Ida Albo & Rick Bel

Stop me if you’ve heard this one before – two economists walk into a restaurant and end up taking over an iconic hotel on the verge of financial disaster….

There’s a punch line in there somewhere but when Ida Albo and Rick Bel took over the Fort Garry Hotel in the early 1990s, it was no laughing matter. The former CN hotel was in disrepair, occupancy was among the lowest in the city and the former owners wanted nothing to do with the place. Bel and Albo, both economists, were already running the Prairie Oyster Cafe at The Forks and had recently taken over the food and beverage operation at the Fort Garry when they were asked by the Quebec-based owners if they’d like to take things up a notch and buy the hotel.

While the task before them might have seemed daunting, Bel wasn’t intimidated.
“The hardest part of running a restaurant is running a restaurant. So, you add a few rooms. It’s not rocket science,” he said. Indeed, but you didn’t need to be an accountant to know there was a mountain of work to do when taking a cursory look at the financials. The hydro bill was $57,000 and the room revenue was $54,000.

“At the time, the owners wouldn’t have gotten the face value of the mortgage (in a sale),” Albo said. “It was like buying furniture – no interest, no payments, no money down. We said ‘yes’ right away, despite our lawyer’s advice.” Luckily, the members of the Quebec-based company who stayed on as partners were very patient and Albo and Bel were able to use cash flow to address a lot of the operational challenges. You know, like not having people stuck in elevators. They also converted the heating system to a gas boiler and overhauled the plumbing system.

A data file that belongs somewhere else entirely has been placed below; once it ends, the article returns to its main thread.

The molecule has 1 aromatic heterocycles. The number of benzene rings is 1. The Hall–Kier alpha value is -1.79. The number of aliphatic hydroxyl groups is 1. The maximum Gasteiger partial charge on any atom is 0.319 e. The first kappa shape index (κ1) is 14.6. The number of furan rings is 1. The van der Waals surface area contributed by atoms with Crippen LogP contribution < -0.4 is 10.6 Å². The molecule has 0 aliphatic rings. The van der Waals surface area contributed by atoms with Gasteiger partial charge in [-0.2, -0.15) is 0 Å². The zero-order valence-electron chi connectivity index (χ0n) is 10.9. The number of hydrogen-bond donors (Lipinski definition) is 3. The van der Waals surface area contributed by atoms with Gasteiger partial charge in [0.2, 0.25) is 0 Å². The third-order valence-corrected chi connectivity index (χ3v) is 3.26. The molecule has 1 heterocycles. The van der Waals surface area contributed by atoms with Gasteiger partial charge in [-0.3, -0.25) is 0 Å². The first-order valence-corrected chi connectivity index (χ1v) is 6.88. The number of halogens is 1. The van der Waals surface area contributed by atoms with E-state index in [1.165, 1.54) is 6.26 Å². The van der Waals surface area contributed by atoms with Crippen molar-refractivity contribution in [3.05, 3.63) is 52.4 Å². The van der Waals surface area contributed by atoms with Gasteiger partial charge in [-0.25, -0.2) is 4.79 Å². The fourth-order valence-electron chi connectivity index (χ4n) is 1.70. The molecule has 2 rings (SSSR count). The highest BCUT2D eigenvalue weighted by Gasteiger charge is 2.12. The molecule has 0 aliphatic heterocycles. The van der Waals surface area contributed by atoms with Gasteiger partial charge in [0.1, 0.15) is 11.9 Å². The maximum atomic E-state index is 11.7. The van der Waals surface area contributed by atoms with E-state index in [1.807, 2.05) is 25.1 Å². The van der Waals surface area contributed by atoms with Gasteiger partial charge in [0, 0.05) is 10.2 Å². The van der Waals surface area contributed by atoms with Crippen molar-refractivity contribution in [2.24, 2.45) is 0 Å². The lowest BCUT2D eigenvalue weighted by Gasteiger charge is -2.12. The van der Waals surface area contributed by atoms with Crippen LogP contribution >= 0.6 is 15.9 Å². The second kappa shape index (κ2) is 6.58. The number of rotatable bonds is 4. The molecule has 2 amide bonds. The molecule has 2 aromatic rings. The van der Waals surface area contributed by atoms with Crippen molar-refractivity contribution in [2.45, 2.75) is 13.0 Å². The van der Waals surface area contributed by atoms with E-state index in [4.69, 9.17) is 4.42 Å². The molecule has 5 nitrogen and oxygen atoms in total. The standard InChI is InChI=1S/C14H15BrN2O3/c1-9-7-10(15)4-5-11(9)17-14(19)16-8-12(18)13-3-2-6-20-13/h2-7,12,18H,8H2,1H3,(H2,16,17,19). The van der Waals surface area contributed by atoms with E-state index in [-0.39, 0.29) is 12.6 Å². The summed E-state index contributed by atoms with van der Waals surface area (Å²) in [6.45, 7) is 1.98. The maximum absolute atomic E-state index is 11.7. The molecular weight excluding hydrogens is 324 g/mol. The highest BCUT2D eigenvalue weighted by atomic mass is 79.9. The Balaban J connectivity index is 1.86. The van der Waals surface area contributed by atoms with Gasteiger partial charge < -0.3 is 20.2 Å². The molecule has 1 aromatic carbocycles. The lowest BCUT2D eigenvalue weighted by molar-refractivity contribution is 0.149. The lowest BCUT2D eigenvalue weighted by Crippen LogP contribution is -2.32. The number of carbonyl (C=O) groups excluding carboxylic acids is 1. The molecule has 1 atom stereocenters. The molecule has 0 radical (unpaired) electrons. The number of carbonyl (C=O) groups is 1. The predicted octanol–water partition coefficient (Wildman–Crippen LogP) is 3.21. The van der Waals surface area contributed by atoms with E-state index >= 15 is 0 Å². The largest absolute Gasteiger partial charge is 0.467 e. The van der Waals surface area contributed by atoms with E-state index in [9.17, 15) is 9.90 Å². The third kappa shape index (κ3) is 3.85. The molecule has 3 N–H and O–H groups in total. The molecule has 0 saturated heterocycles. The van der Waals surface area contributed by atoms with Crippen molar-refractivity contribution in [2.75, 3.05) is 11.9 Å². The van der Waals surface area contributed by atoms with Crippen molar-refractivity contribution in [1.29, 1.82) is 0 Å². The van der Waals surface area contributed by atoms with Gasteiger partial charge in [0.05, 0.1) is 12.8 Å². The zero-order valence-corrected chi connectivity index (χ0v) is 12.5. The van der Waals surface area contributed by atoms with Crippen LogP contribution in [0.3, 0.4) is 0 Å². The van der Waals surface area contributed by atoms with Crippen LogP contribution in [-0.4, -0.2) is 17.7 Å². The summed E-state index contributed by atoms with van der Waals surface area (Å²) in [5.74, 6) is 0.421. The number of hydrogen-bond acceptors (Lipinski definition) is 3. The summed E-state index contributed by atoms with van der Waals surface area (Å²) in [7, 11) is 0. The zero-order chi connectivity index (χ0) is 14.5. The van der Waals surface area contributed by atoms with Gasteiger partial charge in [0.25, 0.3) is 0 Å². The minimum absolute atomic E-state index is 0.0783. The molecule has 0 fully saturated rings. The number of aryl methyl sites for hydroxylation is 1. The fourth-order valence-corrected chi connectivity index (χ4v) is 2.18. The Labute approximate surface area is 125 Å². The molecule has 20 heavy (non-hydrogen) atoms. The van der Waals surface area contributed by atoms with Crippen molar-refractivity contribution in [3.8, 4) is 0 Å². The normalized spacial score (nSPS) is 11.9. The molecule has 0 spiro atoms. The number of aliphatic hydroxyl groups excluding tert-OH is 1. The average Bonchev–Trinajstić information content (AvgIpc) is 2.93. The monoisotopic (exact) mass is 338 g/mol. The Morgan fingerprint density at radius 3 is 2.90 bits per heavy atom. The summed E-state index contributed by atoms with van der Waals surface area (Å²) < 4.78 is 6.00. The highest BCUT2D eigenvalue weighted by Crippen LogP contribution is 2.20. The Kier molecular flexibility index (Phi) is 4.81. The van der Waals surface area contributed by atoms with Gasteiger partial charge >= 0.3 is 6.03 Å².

In a value-conscious town, the first thing they did was build a marketing campaign around lower room rates of $59, including breakfast. “People started staying. Then we raised it to $69 a night, and then $79. We ran it like a bed and breakfast,” Albo said.
Slowly but surely, the hotel started to turn the corner. There wasn’t one glaring thing that needed to be changed, but there were a million little ones. Albo describes the situation as “Fawlty Towers-like.” All that was missing was a waiter from Barcelona.
“The elevators often didn’t work and we’d have to make up excuses. It wasn’t really run down but there were a lot of broken things in the hotel and maybe some broken people,” she said.

The Fort Garry has more than doubled its occupancy from the dark days to the 60 to 70 per cent range, right in line with city averages. Some nights, every single one of its 240 rooms are booked up. Albo and Bel eventually sold Prairie Oyster Cafe because they were spending so much time at the hotel but as they became more experienced hoteliers, they branched out once again. After the Crystal Casino moved out of the 7th floor in 1999, they opened Ten Spa three floors above, which soon became one of the top destination spas in Canada. The 7th floor was then returned to its original purpose and glory and Albo believes it would stand up well against any of the best ballrooms in the world.

Eight years ago they took out a long-term lease for the ball room at the adjoining Fort Garry Place, which expanded capacity for weddings and other functions from 300 to 600 people. Then a year later, they opened Yoga Public, a 20,000-square-foot studio on Fort Street. Once they signed on, Bel never believed that he and Albo were going to fail.
“The time to think that is before you start. Once you’re in it, you’re in it and you better be in it 100 per cent,” he said.